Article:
The Regaleali Estate produces Tasca d’Almerita extra virgin olive oil, which is exclusively made with untreated olives from about 4,000 olive trees occupying just over 30 hectares. These plants range in age, however the historic plantation is 22 hectares. The two plots of land cultivated with the Nocellara and Biancolilla varieties are more recent, and the most recent plantation (2011) consists of 3 hectares where the Nocellara Etnea variety is cultivated as a pollinator. For the most part, we cultivate the Nocellara and Biancolilla...
Grape vines and olives have been an integral part of Sicilian nature for at least 3,000 years, and are almost always together - at times they are even combined with each other. This is because in addition to enlightening antiquity and providing man with vegetable calories, the olive is a very strong carrier of a place's flavour and personality, just like wine. This twisted plant has shaped the landscape and food culture of the entire Mediterranean area.
When the cold weather starts to abandon Regaleali in March, the oil can finally be bottled without filtering. This oil is also used here to fry the historic panelle (chickpea fritters) from Case Grandi, and a part of the harvest goes to the cooks who prepare the brine for both green and black table olives.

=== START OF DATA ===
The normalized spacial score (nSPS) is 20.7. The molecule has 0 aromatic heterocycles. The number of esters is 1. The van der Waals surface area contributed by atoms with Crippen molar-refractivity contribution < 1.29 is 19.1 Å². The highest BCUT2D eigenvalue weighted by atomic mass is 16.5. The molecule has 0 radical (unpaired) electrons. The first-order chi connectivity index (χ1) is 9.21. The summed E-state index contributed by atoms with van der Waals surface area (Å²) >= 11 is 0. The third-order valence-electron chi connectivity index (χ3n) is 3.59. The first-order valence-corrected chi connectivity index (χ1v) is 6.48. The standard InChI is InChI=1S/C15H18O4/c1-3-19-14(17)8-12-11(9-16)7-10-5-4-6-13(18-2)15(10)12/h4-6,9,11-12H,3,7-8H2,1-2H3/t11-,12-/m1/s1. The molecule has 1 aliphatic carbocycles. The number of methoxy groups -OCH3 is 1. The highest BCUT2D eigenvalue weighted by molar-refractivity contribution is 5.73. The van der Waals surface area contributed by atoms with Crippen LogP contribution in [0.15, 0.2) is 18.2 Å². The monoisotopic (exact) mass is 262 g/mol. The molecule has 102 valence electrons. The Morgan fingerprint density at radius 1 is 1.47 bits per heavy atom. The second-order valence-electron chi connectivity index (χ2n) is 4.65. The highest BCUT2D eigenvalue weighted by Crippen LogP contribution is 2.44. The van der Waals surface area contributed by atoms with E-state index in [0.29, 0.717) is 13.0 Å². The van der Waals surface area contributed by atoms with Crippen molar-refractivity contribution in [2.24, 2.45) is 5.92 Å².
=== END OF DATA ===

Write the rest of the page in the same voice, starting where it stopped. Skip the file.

Moreover, olive cultivation fits in perfectly with the time required to look after the vines: As one bears its fruit, the other is harvested. This way, both wine and olives are ready by December to provide flavour, nutrition and illumination just in time for the onset of winter. Perfect timing.
Our olive trees - some of which are several hundred years old - are cultivated in the traditional way, with years of expert pruning keeping branches low enough for the olives to be harvested more easily.
We hand-pick the fruit over time, spreading nets beneath to catch any olives which fall, and plucking them from the trees only when they are perfectly ripe. The day they are picked, the olives are taken to be cold-pressed at our Valledolmo olive mill.
The oil then stands in large jars over the winter, to allow residue to settle. In March, as the winter draws to a close, we bottle the oil without filtering it. Not all our olives are pressed for oil: some go straight to our cooks who steep them in brine, for excellent black and green eating olives.